Youth Ice Hockey Equipment

Updated on August 21, 2012
Youth ice hockey
Youth ice hockey | Source

Hockey Equipment for Kids

Ice hockey is truly a fantastic team sport for kids. One of the most important steps in making it a positive experience for the youth player is to make sure they have the appropriate equipment and that it is accurately sized.

Hockey is a hard-core, physically demanding sport. All you have to do is observe the hard surfaces of ice with pucks flying at high speeds and body checking to realize that your child needs to be fully equipped with protective gear to lesson the risk of serious injury.

Selecting an Ice Hockey Helmet

The helmet is the most important piece of gear you can purchase for your child. Current research indicates concussions in prepubescent children can have longer lasting effects, so make sure to get a good fitting helmet. My favorite is the Mark Messer project by Cascade Sports. The company’s patented Seven Technology has been tested for maximum compression performance.

When purchasing a helmet, find one that fits snugly, but not so tight as to give a headache. There are several adjustments that can be made on a helmet that are not intuitive. Be sure to have a hockey gear expert assist you in obtaining the proper fit. You will also want your player to have a cage and a chin cup on the helmet to protect his face. Also, once a player has incurred a concussion, the helmet should be replaced. A helmet can only absorb so many hits before it starts losing its effectiveness. Buying a used helmet is like buying a used car without Carfax or having a mechanic check it out. Bottom line, don’t do it. There is no way to know how many times the helmet has already crashed into the boards.

Source

Youth Ice Hockey Skates

The second most important piece of gear for new hockey kids is the skates. Along with the helmet, it is also one of the first pieces of equipment they will need to begin skating lessons. Once you have made the commitment to begin lessons or “rink rat” sessions, rental skates are not a good option. It is important to have a good pair of skates that provide the support new skaters need, as well as good blades that allow the kids to find their edges. Second hand sporting stores are a good place to shop if you are confident in knowing how to obtain the proper fit.

Generally hockey skates fit about a size smaller than shoes. Do not make the mistake of buying them too big. When trying on skates, your player should wear hockey socks, or very thin socks. The heel should fit in the back of the skates without too much wiggle room. The widest part of the foot should feel snug without pinching. The front toe should have just a smidge of room (quarter inch) between the front of the skate. Next, lace the skates up and stand up. Tap the heel to the back of the skate, and stand normal putting equal weight on both feet. If the toes hit the front, they are too small and you need to go up a size. The skate should feel snug, but comfortable. Wearing skates that do not fit properly or that apply excessive pressure on the heel bone is the main cause of Haglund’s Deformity or the Bauer Bump, a common issue with hockey players. If you are purchasing at a pro shop, the skates can be baked to fit your child’s foot like a glove.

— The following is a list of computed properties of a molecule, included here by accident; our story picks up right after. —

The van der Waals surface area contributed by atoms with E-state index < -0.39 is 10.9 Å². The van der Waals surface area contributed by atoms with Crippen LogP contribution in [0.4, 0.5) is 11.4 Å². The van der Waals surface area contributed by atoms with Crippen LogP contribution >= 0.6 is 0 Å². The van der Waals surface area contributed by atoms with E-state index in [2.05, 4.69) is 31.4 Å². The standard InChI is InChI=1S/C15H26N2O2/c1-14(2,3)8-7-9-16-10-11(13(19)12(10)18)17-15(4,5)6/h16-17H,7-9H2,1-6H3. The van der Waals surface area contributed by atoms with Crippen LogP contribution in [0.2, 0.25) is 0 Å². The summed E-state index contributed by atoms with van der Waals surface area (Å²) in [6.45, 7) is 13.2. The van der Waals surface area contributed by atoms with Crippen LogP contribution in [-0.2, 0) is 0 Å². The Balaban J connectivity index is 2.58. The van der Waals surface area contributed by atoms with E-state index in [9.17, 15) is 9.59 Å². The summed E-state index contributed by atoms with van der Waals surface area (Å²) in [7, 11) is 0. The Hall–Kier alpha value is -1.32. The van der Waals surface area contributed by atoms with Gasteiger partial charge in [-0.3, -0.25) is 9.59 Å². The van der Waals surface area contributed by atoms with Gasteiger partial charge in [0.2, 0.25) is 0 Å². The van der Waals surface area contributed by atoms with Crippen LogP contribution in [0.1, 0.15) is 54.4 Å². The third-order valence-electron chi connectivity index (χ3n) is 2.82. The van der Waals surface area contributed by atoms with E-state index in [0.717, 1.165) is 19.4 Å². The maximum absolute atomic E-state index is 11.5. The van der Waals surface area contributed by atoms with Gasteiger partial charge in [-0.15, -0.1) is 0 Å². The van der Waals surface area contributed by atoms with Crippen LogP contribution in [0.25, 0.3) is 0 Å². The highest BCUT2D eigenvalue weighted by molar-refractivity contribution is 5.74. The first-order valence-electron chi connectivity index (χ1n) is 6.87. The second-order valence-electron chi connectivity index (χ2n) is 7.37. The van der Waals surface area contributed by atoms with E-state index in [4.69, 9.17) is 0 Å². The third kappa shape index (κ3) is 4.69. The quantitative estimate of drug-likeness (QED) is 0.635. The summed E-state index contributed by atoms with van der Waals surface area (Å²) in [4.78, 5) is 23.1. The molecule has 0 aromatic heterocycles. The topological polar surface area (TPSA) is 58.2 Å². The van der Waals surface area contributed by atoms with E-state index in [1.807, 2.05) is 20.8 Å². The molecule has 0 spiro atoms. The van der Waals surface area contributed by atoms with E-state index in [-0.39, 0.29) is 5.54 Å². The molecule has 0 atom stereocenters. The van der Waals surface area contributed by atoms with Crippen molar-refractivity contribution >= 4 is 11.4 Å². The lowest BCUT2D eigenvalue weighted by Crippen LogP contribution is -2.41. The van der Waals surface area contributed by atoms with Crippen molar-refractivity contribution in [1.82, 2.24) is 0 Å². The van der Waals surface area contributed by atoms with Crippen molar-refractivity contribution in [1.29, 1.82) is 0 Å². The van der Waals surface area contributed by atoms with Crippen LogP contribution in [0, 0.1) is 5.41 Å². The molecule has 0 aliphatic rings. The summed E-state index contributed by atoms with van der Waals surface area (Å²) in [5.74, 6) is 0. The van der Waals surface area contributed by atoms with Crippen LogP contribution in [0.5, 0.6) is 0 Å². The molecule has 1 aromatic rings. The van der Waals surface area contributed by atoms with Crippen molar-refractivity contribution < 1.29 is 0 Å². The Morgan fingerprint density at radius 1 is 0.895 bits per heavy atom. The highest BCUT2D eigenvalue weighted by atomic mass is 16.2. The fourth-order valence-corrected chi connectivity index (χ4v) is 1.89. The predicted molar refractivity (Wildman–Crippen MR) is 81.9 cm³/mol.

Shoulder Pads, Shin Guards and Elbow Pads

Shoulder pads, shin guards and elbow pads are designed to provide protection in areas of high impact while maintaining optimal mobility. When players are young, you may be able to get two seasons out of this equipment. Once they become preteens, the growth is more rapid. Keep in mind when buying these items to purchase with a reasonable amount of growing room. If you have a defenseman, good shoulder pads are imperative. A player’s shoulder pads protect not only the shoulders, but also the chest and back as well. NHL.com indicates you should check for gaps between the shoulder pads and the elbow pads when looking for a good fit. Elbow pads provide necessary protection for the elbow and the rest of the lower arm. A player’s elbow pads should reach the top of the glove since that is an area likely to receive a slash. Shin guards protect the shins, knees and sometimes the back of a player’s leg. NHL.com recommends wearing shin guards that provide coverage to the top of the skate.

Shin guards, shoulder pads and elbow pads are all sold with padding featuring Velcro strips. This is highly important when selecting equipment because it allows you to detach the pads from the gear for washing. See How to Get Rid of Hockey Equipment Smell for more information.

Source

Sizing a Youth Ice Hockey Stick